Nazis note stock decline on day Roosevelt answered (6-21-41)

The Pittsburgh Press (June 21, 1941)

By Joseph W. Grigg Jr., United Press staff writer

Berlin, June 21 –
An authorized Nazi spokesman today noted that prices on the U.S. Stock Exchange declined two points after President Roosevelt’s message to Congress yesterday, but made no other comment on the latest American attack upon Germany.

Although prices in the New York Stock Exchange were off fractions to one point yesterday, there was no sudden decline after the release of the President’s message which came a few minutes before the close of the market.

The spokesman was asked by foreign newspapermen to make some comment on the President’s statement.

He said:

The United States President issued a message. The largest United States stock exchanges immediately slumped two points. What more need we say?

The spokesman said that he was not authorized to say anything more than this.

The U.S. Embassy received a State Department circular today instructing diplomatic and consular officials to issue no passport visas until further notice to applicants in Germany and German-occupied territory.

It was prepared that this order was in connection with the new ban imposed by Washington on refugees who leave behind relatives or close family connections in German-dominated territory. The order was designed to prevent possible espionage by such refugees induced by Nazi threats against relatives remaining within their power.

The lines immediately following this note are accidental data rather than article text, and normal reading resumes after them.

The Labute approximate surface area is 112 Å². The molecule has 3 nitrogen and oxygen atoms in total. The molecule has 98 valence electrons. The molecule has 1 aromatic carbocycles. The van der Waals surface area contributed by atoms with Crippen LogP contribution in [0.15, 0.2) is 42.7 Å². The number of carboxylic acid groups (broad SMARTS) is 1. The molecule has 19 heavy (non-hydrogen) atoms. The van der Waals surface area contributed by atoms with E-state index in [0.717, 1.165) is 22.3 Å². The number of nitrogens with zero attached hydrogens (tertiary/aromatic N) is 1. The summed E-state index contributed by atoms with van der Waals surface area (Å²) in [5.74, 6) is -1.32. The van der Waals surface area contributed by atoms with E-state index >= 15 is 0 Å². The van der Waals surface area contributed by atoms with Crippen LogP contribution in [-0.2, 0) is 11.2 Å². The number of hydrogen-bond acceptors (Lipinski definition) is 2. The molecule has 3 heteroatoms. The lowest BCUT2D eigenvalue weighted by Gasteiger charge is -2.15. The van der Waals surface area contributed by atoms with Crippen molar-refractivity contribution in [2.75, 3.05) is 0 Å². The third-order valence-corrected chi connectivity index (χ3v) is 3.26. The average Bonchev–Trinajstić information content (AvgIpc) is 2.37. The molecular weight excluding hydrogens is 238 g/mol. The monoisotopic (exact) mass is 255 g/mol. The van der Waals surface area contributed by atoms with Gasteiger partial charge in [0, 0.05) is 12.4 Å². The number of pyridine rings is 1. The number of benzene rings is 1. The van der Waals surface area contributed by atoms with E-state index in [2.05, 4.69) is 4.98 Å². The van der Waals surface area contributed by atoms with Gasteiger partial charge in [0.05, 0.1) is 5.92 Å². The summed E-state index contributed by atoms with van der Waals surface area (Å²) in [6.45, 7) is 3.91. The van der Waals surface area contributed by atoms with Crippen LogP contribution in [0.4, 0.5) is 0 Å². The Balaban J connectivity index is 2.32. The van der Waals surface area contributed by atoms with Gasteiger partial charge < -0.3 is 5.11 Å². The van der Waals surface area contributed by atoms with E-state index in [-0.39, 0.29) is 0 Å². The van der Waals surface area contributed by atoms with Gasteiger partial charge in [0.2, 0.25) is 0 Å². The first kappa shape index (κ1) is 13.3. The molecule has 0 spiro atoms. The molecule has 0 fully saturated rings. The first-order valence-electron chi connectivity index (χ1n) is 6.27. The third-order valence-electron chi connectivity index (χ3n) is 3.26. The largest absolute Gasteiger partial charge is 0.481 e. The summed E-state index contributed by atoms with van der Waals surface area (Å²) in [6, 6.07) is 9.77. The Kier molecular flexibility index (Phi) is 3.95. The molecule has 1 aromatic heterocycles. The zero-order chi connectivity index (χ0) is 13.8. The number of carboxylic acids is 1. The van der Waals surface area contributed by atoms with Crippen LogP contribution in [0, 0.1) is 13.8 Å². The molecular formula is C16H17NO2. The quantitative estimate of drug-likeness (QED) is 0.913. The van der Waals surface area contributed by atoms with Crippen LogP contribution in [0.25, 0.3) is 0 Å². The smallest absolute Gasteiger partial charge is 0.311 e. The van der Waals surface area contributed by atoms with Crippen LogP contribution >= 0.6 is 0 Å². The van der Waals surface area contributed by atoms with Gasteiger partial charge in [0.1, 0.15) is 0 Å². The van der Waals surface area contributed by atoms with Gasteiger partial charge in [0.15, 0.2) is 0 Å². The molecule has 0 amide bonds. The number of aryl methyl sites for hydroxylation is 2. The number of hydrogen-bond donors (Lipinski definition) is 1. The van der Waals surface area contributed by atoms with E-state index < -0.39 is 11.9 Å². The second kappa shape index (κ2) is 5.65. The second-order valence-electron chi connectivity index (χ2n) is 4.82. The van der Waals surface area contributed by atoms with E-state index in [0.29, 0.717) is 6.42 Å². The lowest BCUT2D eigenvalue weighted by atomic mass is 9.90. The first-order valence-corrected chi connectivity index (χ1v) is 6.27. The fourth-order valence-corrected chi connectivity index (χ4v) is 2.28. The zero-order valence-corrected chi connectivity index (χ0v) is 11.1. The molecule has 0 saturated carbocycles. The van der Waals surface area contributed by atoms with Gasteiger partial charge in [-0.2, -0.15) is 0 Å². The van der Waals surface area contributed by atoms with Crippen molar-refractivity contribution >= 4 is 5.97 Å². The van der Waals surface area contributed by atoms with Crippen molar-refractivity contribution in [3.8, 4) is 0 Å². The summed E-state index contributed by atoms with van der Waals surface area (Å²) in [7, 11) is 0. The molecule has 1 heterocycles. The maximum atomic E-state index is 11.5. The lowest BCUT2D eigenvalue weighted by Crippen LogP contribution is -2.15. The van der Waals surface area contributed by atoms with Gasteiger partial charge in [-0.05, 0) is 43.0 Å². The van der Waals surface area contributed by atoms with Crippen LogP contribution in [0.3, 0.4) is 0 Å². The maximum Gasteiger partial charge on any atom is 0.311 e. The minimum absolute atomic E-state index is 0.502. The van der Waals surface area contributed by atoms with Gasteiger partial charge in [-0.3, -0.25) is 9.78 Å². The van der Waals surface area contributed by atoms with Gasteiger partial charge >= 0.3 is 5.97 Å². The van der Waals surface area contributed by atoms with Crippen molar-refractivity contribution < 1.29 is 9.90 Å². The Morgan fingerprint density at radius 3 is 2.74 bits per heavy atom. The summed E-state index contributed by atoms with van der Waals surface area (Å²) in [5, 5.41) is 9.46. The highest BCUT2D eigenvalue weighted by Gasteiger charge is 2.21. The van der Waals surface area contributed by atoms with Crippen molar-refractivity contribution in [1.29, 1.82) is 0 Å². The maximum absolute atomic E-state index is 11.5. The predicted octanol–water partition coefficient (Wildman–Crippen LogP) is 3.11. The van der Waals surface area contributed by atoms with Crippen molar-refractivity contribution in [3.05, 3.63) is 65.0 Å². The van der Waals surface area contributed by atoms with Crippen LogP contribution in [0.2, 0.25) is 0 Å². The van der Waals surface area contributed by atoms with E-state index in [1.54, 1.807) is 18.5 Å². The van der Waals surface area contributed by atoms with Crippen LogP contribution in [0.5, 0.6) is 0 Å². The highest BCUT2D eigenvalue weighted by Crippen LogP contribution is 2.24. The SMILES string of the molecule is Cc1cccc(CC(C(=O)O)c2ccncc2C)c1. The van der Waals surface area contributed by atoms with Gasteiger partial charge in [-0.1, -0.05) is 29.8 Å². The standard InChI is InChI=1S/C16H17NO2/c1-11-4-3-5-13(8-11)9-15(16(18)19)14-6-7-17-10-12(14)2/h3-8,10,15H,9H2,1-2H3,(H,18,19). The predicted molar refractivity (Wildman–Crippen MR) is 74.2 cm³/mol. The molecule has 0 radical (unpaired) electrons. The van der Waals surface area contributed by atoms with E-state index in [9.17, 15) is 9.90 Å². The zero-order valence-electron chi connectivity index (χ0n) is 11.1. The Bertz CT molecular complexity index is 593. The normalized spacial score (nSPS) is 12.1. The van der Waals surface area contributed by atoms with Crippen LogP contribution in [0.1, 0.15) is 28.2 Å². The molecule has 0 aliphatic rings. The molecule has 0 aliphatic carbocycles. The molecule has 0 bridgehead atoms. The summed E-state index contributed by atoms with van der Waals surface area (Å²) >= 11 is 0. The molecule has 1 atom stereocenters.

It may be assumed, it was said, that Mr. Roosevelt’s statement to Congress is being studied by the highest German quarters, but there has been no indication thus far that any extensive German reply will be made.

In any case, it was noted, there is a normal delay of at least 36 hours before the Germans issue any reply to any important pronouncement from the United States and, in this case, the weekend may cause a further delay.

As is usual, the German press and German radio thus far have made no mention or comment on Mr. Roosevelt’s attack.

An authorized spokesman said that neither the U.S. protest on the sinking of the Robin Moor nor any reply on the German protest against closing of German consulates in the United States had been received here.

It appeared that the Nazi attitude on the Robin Moor would not be disclosed before a formal communication is sent by the United States. There has never been any official admission here that a Nazi submarine was responsible for the sinking but it has been suggested that the ship was carrying contraband to Britain, whatever their nationality.

There seemed small likelihood that Germany would accept any American protest on the Robin Moor ot offer any reparation.